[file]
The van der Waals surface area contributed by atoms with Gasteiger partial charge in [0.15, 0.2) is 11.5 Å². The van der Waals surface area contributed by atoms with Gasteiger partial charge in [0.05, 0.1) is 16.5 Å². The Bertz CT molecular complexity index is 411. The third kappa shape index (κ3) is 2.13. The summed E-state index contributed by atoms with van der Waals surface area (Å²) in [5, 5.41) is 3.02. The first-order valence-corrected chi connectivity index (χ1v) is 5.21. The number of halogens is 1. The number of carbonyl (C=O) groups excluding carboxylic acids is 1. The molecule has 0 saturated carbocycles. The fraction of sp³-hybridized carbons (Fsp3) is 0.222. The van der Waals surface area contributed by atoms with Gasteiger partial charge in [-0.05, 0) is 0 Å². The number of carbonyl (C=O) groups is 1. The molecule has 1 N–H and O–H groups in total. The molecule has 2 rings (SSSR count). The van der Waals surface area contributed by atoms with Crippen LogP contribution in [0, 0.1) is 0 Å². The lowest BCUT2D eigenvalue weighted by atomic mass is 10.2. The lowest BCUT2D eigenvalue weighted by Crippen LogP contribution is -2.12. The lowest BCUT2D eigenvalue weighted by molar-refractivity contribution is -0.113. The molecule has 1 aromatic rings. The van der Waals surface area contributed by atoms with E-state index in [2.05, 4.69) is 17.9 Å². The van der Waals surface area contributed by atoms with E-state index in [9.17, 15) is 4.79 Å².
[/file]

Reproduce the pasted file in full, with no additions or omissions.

The van der Waals surface area contributed by atoms with Gasteiger partial charge in [0.15, 0.2) is 11.5 Å². The van der Waals surface area contributed by atoms with Gasteiger partial charge in [0.05, 0.1) is 16.5 Å². The Bertz CT molecular complexity index is 411. The third kappa shape index (κ3) is 2.13. The summed E-state index contributed by atoms with van der Waals surface area (Å²) in [5, 5.41) is 3.02. The first-order valence-corrected chi connectivity index (χ1v) is 5.21. The number of halogens is 1. The number of carbonyl (C=O) groups excluding carboxylic acids is 1. The molecule has 0 saturated carbocycles. The fraction of sp³-hybridized carbons (Fsp3) is 0.222. The van der Waals surface area contributed by atoms with Gasteiger partial charge in [-0.05, 0) is 0 Å². The number of carbonyl (C=O) groups is 1. The molecule has 1 N–H and O–H groups in total. The molecule has 2 rings (SSSR count). The van der Waals surface area contributed by atoms with Crippen LogP contribution in [0, 0.1) is 0 Å². The lowest BCUT2D eigenvalue weighted by atomic mass is 10.2. The lowest BCUT2D eigenvalue weighted by Crippen LogP contribution is -2.12. The lowest BCUT2D eigenvalue weighted by molar-refractivity contribution is -0.113. The molecule has 1 aromatic rings. The van der Waals surface area contributed by atoms with E-state index in [2.05, 4.69) is 17.9 Å². The van der Waals surface area contributed by atoms with E-state index in [9.17, 15) is 4.79 Å².